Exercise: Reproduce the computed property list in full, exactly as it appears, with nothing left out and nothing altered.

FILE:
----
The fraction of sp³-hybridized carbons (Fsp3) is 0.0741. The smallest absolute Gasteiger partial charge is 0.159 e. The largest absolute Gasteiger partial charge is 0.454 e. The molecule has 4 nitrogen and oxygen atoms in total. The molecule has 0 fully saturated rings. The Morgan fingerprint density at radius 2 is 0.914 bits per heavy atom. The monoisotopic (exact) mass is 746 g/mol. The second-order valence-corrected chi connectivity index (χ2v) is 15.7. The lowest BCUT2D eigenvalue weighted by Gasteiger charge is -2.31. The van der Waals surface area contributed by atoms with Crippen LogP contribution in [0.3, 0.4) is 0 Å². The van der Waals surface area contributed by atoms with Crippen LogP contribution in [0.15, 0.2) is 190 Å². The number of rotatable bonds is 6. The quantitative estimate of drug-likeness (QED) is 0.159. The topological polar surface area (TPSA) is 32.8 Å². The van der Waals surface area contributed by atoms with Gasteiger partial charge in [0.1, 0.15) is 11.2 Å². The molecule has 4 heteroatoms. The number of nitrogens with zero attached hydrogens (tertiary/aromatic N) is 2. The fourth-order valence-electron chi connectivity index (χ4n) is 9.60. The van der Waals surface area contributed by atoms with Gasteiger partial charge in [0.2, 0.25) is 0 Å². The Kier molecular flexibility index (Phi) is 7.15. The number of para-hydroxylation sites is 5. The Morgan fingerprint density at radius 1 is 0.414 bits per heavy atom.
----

The fraction of sp³-hybridized carbons (Fsp3) is 0.0741. The smallest absolute Gasteiger partial charge is 0.159 e. The largest absolute Gasteiger partial charge is 0.454 e. The molecule has 4 nitrogen and oxygen atoms in total. The molecule has 0 fully saturated rings. The Morgan fingerprint density at radius 2 is 0.914 bits per heavy atom. The monoisotopic (exact) mass is 746 g/mol. The second-order valence-corrected chi connectivity index (χ2v) is 15.7. The lowest BCUT2D eigenvalue weighted by Gasteiger charge is -2.31. The van der Waals surface area contributed by atoms with Crippen LogP contribution in [0.3, 0.4) is 0 Å². The van der Waals surface area contributed by atoms with Crippen LogP contribution in [0.15, 0.2) is 190 Å². The number of rotatable bonds is 6. The quantitative estimate of drug-likeness (QED) is 0.159. The topological polar surface area (TPSA) is 32.8 Å². The van der Waals surface area contributed by atoms with Gasteiger partial charge in [0.1, 0.15) is 11.2 Å². The molecule has 4 heteroatoms. The number of nitrogens with zero attached hydrogens (tertiary/aromatic N) is 2. The fourth-order valence-electron chi connectivity index (χ4n) is 9.60. The van der Waals surface area contributed by atoms with Gasteiger partial charge in [0.2, 0.25) is 0 Å². The Kier molecular flexibility index (Phi) is 7.15. The number of para-hydroxylation sites is 5. The Morgan fingerprint density at radius 1 is 0.414 bits per heavy atom.